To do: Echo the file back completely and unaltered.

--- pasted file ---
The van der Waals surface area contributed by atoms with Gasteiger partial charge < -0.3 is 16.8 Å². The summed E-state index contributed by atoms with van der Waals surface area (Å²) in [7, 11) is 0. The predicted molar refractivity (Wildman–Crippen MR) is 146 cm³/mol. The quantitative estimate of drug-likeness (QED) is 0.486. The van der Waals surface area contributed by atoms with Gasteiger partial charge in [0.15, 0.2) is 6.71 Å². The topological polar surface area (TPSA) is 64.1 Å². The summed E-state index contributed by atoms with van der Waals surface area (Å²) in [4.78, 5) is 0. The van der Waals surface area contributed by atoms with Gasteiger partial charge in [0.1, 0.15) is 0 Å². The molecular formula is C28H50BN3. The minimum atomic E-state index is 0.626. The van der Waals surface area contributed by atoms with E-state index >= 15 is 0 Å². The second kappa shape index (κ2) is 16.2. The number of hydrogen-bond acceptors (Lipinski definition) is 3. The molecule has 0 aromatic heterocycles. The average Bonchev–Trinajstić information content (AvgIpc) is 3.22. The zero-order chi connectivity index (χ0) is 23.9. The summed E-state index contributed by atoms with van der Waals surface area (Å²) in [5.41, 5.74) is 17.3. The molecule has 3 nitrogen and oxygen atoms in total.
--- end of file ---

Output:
The van der Waals surface area contributed by atoms with Gasteiger partial charge < -0.3 is 16.8 Å². The summed E-state index contributed by atoms with van der Waals surface area (Å²) in [7, 11) is 0. The predicted molar refractivity (Wildman–Crippen MR) is 146 cm³/mol. The quantitative estimate of drug-likeness (QED) is 0.486. The van der Waals surface area contributed by atoms with Gasteiger partial charge in [0.15, 0.2) is 6.71 Å². The topological polar surface area (TPSA) is 64.1 Å². The summed E-state index contributed by atoms with van der Waals surface area (Å²) in [4.78, 5) is 0. The van der Waals surface area contributed by atoms with Gasteiger partial charge in [0.1, 0.15) is 0 Å². The molecular formula is C28H50BN3. The minimum atomic E-state index is 0.626. The van der Waals surface area contributed by atoms with E-state index >= 15 is 0 Å². The second kappa shape index (κ2) is 16.2. The number of hydrogen-bond acceptors (Lipinski definition) is 3. The molecule has 0 aromatic heterocycles. The average Bonchev–Trinajstić information content (AvgIpc) is 3.22. The zero-order chi connectivity index (χ0) is 23.9. The summed E-state index contributed by atoms with van der Waals surface area (Å²) in [5.41, 5.74) is 17.3. The molecule has 3 nitrogen and oxygen atoms in total.